lead Sandia software developer for CANARY.
Compared to weekly samples, CANARY works at lightning speed.
the start of an event—when a contaminant reaches the first sensor—to an event alarm would be 20 to 40 minutes, depending on how the utility
has CANARY configured,” McKenna says.
challenge for any contamination detection system is reducing the number
of false alarms and making data meaningful amidst a “noisy” background
of information caused by the environment and the utility infrastructure
researchers used specially designed numerical algorithms to analyze
data coming from multiple sensors and differentiate between natural
variability and unusual patterns that indicate a problem. For example,
the Multivariate-Nearest Neighbor algorithm groups data into clusters
based on time and distance, explained Kate Klise, a numerical analyst at
Sandia. When new data is received, CANARY decides whether it’s close
enough to a known cluster to be considered normal or whether it’s far
enough away to be deemed anomalous. In the latter case, CANARY alerts
the utility operator, Klise says.
computer program uses a moving 1.5- to two-day window of past data to
detect abnormal events by comparing predicted water characteristics with
current observations. But a single outlier won’t trigger the alarm,
which helps to avoid costly and inefficient false alarms. CANARY
aggregates information over multiple 2- to 5-minute time steps to build
evidence that water quality has undergone a significant change, McKenna
taken techniques from different fields and put those together in a way
they haven’t been put together before; certainly the application of
those techniques to water quality monitoring hasn’t been done before,”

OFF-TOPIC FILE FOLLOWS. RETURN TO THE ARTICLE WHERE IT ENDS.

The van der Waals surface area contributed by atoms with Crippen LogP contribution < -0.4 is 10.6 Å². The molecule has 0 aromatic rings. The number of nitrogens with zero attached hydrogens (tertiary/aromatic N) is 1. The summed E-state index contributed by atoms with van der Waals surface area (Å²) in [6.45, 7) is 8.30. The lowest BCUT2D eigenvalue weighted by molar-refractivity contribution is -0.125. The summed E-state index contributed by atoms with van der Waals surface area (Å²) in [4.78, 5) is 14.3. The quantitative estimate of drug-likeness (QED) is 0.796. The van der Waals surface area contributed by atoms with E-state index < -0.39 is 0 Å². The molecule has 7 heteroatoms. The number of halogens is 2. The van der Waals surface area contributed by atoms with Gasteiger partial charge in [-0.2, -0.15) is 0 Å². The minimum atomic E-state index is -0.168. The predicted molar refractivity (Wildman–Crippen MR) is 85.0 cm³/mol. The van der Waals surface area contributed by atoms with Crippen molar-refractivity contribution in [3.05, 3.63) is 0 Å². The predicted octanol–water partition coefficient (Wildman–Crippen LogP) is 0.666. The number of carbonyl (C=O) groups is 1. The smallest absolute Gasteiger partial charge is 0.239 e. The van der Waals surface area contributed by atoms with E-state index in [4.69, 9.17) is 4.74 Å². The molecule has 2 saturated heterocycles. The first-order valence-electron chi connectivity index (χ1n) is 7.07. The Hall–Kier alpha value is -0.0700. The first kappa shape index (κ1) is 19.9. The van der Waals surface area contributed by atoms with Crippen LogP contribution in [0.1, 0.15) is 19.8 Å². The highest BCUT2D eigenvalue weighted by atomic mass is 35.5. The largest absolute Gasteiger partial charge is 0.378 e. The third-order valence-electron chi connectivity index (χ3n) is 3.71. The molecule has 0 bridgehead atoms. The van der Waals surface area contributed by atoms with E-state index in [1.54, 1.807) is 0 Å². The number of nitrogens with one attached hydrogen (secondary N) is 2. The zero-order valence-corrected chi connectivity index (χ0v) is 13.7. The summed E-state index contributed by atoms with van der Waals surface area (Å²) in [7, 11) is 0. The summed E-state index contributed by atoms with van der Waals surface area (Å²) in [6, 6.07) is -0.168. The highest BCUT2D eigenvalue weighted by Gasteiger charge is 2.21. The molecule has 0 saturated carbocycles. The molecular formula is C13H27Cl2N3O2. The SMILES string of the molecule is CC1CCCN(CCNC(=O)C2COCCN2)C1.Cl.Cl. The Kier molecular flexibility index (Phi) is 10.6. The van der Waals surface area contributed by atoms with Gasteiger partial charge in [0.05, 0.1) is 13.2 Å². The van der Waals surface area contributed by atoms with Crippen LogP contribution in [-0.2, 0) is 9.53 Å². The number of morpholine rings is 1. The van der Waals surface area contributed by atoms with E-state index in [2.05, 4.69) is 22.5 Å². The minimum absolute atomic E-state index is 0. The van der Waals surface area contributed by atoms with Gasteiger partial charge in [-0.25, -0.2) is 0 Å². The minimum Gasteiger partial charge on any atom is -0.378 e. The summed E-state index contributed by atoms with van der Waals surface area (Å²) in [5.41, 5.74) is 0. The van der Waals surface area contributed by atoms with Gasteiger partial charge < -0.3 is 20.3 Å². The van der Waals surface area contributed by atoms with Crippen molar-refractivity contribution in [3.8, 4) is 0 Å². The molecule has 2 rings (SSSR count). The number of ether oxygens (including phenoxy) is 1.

CANARY also provides information about gradual changes in the water, McKenna says.
unintended benefit of the software is that when utility operators
better understood the data being sent by their sensors, they could make
changes to the management of the water systems to improve its overall
quality, McKenna says.
we found from utilities we work with is that a better managed system is
more secure, and a more secure system is better managed,” McKenna says.
Seah, director of the Technology and Water Quality Office at the Public
Utilities Board (PUB), Singapore’s national water authority, wrote in a
letter supporting CANARY that the software provided a “quantum leap” in
the utility’s practice.
In the past, Seah wrote, the utility depended on preset limits of three water characteristics to determine water quality.
the implementation of CANARY, relative changes in the patterns of these
three parameters can be used to uncover water quality events, even if
each individual parameter lies within the alarm limits,” Seah wrote. “This dramatically improves PUB’s ability to respond to water quality
changes, and allows PUB to arrest poor quality water before [it reaches] the consumers.”
more versions of the software are installed at water utilities,
researchers are working on new application areas for CANARY, such as
computer network traffic logs and geophysical log analysis used by
petroleum drillers to analyze rocks at different depths.